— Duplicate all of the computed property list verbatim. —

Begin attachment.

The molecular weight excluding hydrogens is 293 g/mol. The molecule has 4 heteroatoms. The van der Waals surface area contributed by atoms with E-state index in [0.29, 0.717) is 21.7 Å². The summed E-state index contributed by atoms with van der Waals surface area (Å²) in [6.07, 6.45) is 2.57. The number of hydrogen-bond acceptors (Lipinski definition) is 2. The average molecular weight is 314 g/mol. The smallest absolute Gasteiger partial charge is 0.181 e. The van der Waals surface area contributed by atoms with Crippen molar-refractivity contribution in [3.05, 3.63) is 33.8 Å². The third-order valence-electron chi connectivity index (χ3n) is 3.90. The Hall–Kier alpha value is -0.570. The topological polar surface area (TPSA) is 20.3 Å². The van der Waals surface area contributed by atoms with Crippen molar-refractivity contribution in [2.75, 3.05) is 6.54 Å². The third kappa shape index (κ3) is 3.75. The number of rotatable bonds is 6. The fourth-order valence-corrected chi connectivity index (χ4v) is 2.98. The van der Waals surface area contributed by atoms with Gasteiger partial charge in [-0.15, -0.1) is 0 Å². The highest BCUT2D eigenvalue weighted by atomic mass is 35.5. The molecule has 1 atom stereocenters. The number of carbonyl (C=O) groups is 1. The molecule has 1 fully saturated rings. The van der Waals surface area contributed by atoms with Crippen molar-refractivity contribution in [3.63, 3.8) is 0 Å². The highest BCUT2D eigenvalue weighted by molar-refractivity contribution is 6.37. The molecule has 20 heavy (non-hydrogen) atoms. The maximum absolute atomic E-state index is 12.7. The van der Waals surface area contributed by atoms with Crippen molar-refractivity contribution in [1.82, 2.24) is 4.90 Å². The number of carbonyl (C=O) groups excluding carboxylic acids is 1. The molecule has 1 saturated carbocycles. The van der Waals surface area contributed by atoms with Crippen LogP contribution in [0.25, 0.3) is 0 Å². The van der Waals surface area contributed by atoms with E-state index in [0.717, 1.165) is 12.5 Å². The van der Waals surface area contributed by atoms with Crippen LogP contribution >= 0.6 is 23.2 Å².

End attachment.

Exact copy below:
The molecular weight excluding hydrogens is 293 g/mol. The molecule has 4 heteroatoms. The van der Waals surface area contributed by atoms with E-state index in [0.29, 0.717) is 21.7 Å². The summed E-state index contributed by atoms with van der Waals surface area (Å²) in [6.07, 6.45) is 2.57. The number of hydrogen-bond acceptors (Lipinski definition) is 2. The average molecular weight is 314 g/mol. The smallest absolute Gasteiger partial charge is 0.181 e. The van der Waals surface area contributed by atoms with Crippen molar-refractivity contribution in [3.05, 3.63) is 33.8 Å². The third-order valence-electron chi connectivity index (χ3n) is 3.90. The Hall–Kier alpha value is -0.570. The topological polar surface area (TPSA) is 20.3 Å². The van der Waals surface area contributed by atoms with Crippen molar-refractivity contribution in [2.75, 3.05) is 6.54 Å². The third kappa shape index (κ3) is 3.75. The number of rotatable bonds is 6. The fourth-order valence-corrected chi connectivity index (χ4v) is 2.98. The van der Waals surface area contributed by atoms with Gasteiger partial charge in [-0.15, -0.1) is 0 Å². The highest BCUT2D eigenvalue weighted by atomic mass is 35.5. The molecule has 1 atom stereocenters. The number of carbonyl (C=O) groups is 1. The molecule has 1 fully saturated rings. The van der Waals surface area contributed by atoms with Crippen molar-refractivity contribution in [3.63, 3.8) is 0 Å². The highest BCUT2D eigenvalue weighted by molar-refractivity contribution is 6.37. The molecule has 20 heavy (non-hydrogen) atoms. The maximum absolute atomic E-state index is 12.7. The van der Waals surface area contributed by atoms with Crippen molar-refractivity contribution in [1.82, 2.24) is 4.90 Å². The number of carbonyl (C=O) groups excluding carboxylic acids is 1. The molecule has 1 saturated carbocycles. The van der Waals surface area contributed by atoms with Crippen LogP contribution in [0.25, 0.3) is 0 Å². The van der Waals surface area contributed by atoms with E-state index in [0.717, 1.165) is 12.5 Å². The van der Waals surface area contributed by atoms with Crippen LogP contribution >= 0.6 is 23.2 Å².